How long will it last? Not easily predictable at present - depends on how this thing (the pandemic, the social/economic disruption, etc.) plays out, over how long.

vtjon02
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Re: Housing Market Response in this environment?

Post by vtjon02 » Mon Mar 23, 2020 1:50 pm

Just a tangential thought, I've never been happier to be a homeowner than right now. I can stay inside my comfortable house, not think about rent increasing, landlord entering, moving etc. I can stockpile goods and install extra locks.

I have a friend whose lease is up and she has told me that it is a nightmare trying to look for rentals, view them, coordinating moving. Then getting in cleaning and sterilizing.

btenny
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Re: Housing Market Response in this environment?

Post by btenny » Mon Mar 23, 2020 1:58 pm

I think it is too early to tell. I think for the short term property prices and new rentals will stay pretty close to past numbers. BUT if things stay bad and seem to be getting worse by May lookout below. Then RE will crash as all kinds of people stop buying and prices drop fast.

So TBD. Good Luck.

Picksburgh
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Re: Housing Market Response in this environment?

Post by Picksburgh » Mon Mar 23, 2020 2:13 pm

Totally anecdotal but we put our house up two weeks ago and had an offer over asking the same day. Our agent was telling us to expect it because rates are so low. She said lenders were giving shorter windows on rates because of how fast the market was changing. They wanted a 30 close but we agreed on 45.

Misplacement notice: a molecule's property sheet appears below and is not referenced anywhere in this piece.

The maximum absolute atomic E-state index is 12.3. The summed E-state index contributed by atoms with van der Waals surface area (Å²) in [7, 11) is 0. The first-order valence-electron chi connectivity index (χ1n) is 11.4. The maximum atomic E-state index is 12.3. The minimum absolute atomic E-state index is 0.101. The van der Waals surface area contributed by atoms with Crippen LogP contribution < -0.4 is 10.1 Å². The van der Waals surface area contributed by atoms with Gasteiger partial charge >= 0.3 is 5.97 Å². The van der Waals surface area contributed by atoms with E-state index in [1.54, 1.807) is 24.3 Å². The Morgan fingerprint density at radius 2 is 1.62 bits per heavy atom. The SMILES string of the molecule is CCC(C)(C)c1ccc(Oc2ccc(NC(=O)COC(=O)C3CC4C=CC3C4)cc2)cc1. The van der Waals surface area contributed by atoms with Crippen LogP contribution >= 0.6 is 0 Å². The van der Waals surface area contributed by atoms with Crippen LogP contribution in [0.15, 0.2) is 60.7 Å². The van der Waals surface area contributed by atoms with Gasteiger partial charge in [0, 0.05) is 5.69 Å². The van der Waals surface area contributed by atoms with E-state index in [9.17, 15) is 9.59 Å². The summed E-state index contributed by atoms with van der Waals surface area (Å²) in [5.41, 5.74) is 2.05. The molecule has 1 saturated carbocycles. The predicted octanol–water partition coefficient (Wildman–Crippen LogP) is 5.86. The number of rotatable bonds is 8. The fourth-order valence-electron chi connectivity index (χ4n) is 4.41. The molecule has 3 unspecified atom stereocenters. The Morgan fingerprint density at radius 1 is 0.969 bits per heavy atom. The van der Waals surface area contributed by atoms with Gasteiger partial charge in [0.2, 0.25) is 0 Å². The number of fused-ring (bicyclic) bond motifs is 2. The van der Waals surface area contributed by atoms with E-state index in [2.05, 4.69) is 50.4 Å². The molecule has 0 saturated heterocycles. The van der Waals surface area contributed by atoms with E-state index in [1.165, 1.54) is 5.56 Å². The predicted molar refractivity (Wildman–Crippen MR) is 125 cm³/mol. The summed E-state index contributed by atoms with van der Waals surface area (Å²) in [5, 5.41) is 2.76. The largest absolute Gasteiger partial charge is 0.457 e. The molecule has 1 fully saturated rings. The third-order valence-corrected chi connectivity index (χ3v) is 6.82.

Now we’re just worried a lock down could stop the deal.

CommitmentDevice
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Re: Housing Market Response in this environment?

Post by CommitmentDevice » Mon Mar 23, 2020 2:17 pm

My prediction is that housing prices are going to drop 25%-35% in the next 12mo.
A big chunk of the economy is or soon will be on ice due to Covid-19. That means a big uptick in unemployment, which will result in:
  • More inventory due to foreclosures
  • Lower demand due to fewer people having a paycheck
Demand will be further lowered due to fear-induced risk-aversion.

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Go Blue 99
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Re: Housing Market Response in this environment?

Post by Go Blue 99 » Mon Mar 23, 2020 2:21 pm

vtjon02 wrote:
Mon Mar 23, 2020 1:50 pm
Just a tangential thought, I've never been happier to be a homeowner than right now. I can stay inside my comfortable house, not think about rent increasing, landlord entering, moving etc. I can stockpile goods and install extra locks.

I have a friend whose lease is up and she has told me that it is a nightmare trying to look for rentals, view them, coordinating moving. Then getting in cleaning and sterilizing.
We're facing this issue right now. Our current house is set to close at the end of next month. We haven't found a new house we like so we'll be doing an apartment, but we aren't even able to tour places. Apt communities here are pushing on-line leasing, but we don't want to sign without seeing something in person.

ballons
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Re: Housing Market Response in this environment?

Post by ballons » Mon Mar 23, 2020 2:29 pm

Before:
Millions of boomers retiring each year
SALT changes
Case-Shiller index hitting all time highs

Adding on:
Virus could hit elderly very hard - more sales and/or reduced pool of stable renters.
Home builders are going to drop prices to move homes as their credit freezes and/or their debt deteriorates to junk status.
Recession could cause panic selling to cash out at high prices.

Home prices and rent should go down. How much? Stocks rolled back to late 2016 levels, so don't be surprised if housing follows.